Celeriac—Apium graveolens L. var.rapaceum (Mill.) Gaud.
Beaup.1James M. Stephens2
1. This document is HS576, one of a series of the Horticultural
Sciences Department, UF/IFAS Extension. Original publication date
May 1994. Revised September 2015. Reviewed October 2018. Visit the
EDIS website at http://edis.ifas.ufl.edu.
2. James M. Stephens, professor emeritus, Horticultural Sciences
Department; UF/IFAS Extension, Gainesville, FL 32611.
The Institute of Food and Agricultural Sciences (IFAS) is an
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Extension publications, contact your county’s UF/IFAS Extension
U.S. Department of Agriculture, UF/IFAS Extension Service,
University of Florida, IFAS, Florida A & M University
Cooperative Extension Program, and Boards of County Commissioners
Cooperating. Nick T. Place, dean for UF/IFAS Extension.
Celeriac, also called turnip-rooted celery, knob celery, and
celery root, is related to and resembles celery. The edible portion
is the swollen, knobby stem that forms at and beneath the soil
surface. At its best edible size with trimmed roots, celeriac
measures from 3 to 4 inches across, and 3 inches long. The interior
is smooth and white, similar to kohlrabi or turnip root. The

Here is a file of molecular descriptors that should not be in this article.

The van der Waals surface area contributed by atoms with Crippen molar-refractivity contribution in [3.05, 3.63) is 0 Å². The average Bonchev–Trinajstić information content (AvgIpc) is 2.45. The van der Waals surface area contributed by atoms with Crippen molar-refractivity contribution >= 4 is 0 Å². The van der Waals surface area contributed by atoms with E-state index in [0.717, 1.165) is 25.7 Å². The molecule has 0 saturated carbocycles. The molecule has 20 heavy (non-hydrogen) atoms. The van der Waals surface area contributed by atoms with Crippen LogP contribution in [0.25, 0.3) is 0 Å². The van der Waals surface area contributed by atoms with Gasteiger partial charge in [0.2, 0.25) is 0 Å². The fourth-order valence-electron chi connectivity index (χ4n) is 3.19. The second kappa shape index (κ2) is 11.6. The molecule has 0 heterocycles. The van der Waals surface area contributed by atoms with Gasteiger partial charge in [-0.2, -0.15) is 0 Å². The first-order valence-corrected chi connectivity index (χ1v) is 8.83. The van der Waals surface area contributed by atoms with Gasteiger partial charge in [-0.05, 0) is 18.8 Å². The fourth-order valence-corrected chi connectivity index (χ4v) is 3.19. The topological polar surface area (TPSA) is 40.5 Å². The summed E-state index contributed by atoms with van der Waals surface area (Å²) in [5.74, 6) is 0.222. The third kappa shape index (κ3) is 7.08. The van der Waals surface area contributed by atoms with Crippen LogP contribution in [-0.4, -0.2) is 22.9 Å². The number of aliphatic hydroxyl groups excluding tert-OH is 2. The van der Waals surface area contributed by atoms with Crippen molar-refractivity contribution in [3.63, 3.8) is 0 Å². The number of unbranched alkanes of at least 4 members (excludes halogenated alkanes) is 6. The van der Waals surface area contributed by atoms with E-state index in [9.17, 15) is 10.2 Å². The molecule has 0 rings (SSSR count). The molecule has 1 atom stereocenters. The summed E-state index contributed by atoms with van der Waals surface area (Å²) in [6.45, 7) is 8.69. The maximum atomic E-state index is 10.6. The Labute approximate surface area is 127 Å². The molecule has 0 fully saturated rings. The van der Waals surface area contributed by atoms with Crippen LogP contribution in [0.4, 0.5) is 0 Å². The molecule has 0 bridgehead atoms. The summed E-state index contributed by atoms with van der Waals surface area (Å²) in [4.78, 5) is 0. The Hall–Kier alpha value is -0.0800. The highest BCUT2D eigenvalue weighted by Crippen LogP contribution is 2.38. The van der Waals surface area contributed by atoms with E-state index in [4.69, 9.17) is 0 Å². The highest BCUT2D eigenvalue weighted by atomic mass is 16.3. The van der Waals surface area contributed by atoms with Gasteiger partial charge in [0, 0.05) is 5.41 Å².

celery-like leaves and stalks are hollow and not very
Culture‘Prague’ is the leading variety; ‘Delicacy’ is also
grown. In Florida, neither celeriac nor celery is often grown in
gardens because of their requirement for abundant soil moisture for
seed germination and subsequent plant growth. Overhead sprinkling
on sandy soil, which is a common gardening practice, is not
adequate for good celeriac production.
Like celery, celeriac is a cool-season crop that should be
seeded in August-December and transplanted through February in
Florida. It should be cultivated and cared for in much the same
fashion as celery. Seed should be planted shallowly (1/8 to 1/4
inch) and protected from the sun with a shade cover.
UseCeleriac should last 3 to 4 months when stored at 32 to 40°F
and under moist conditions. Celeriac may be used raw or fresh.
Since it has the celery flavor, it is often used as a flavoring in
soups and stews. It is best to peel celeriac before cooking to
remove the tough, stringy outer skin.
Figure 1. Celeriac with root visibleCredits: Rasbak, CC BY-SA